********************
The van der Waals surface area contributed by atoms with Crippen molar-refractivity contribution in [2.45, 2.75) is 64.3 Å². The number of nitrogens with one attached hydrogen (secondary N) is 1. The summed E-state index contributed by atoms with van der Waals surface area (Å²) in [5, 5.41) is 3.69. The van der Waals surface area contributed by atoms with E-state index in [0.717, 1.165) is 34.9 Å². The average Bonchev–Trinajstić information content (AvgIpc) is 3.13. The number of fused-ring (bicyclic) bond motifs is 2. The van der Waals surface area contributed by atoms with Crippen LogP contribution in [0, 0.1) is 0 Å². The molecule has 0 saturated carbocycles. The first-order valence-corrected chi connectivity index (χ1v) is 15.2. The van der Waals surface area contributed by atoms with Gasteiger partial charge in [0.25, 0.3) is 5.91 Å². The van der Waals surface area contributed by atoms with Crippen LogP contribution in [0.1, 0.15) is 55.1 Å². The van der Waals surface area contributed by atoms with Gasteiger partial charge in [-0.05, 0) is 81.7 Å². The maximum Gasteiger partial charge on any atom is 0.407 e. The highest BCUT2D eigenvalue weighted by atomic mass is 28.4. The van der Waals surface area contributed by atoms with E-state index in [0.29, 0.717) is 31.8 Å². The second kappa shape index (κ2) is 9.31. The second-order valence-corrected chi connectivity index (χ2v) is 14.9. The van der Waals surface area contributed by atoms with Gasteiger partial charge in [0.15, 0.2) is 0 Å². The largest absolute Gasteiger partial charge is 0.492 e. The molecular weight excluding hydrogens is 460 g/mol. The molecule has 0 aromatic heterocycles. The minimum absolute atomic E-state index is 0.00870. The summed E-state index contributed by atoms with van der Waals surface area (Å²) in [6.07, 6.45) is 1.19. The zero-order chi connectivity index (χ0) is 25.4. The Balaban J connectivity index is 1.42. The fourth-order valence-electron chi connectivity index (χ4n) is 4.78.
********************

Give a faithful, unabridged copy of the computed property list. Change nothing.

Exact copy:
The van der Waals surface area contributed by atoms with Crippen molar-refractivity contribution in [2.45, 2.75) is 64.3 Å². The number of nitrogens with one attached hydrogen (secondary N) is 1. The summed E-state index contributed by atoms with van der Waals surface area (Å²) in [5, 5.41) is 3.69. The van der Waals surface area contributed by atoms with E-state index in [0.717, 1.165) is 34.9 Å². The average Bonchev–Trinajstić information content (AvgIpc) is 3.13. The number of fused-ring (bicyclic) bond motifs is 2. The van der Waals surface area contributed by atoms with Crippen LogP contribution in [0, 0.1) is 0 Å². The molecule has 0 saturated carbocycles. The first-order valence-corrected chi connectivity index (χ1v) is 15.2. The van der Waals surface area contributed by atoms with Gasteiger partial charge in [0.25, 0.3) is 5.91 Å². The van der Waals surface area contributed by atoms with Crippen LogP contribution in [0.1, 0.15) is 55.1 Å². The van der Waals surface area contributed by atoms with Gasteiger partial charge in [-0.05, 0) is 81.7 Å². The maximum Gasteiger partial charge on any atom is 0.407 e. The highest BCUT2D eigenvalue weighted by atomic mass is 28.4. The van der Waals surface area contributed by atoms with E-state index in [0.29, 0.717) is 31.8 Å². The second kappa shape index (κ2) is 9.31. The second-order valence-corrected chi connectivity index (χ2v) is 14.9. The van der Waals surface area contributed by atoms with Gasteiger partial charge in [0.15, 0.2) is 0 Å². The largest absolute Gasteiger partial charge is 0.492 e. The molecular weight excluding hydrogens is 460 g/mol. The molecule has 0 aromatic heterocycles. The minimum absolute atomic E-state index is 0.00870. The summed E-state index contributed by atoms with van der Waals surface area (Å²) in [6.07, 6.45) is 1.19. The zero-order chi connectivity index (χ0) is 25.4. The Balaban J connectivity index is 1.42. The fourth-order valence-electron chi connectivity index (χ4n) is 4.78.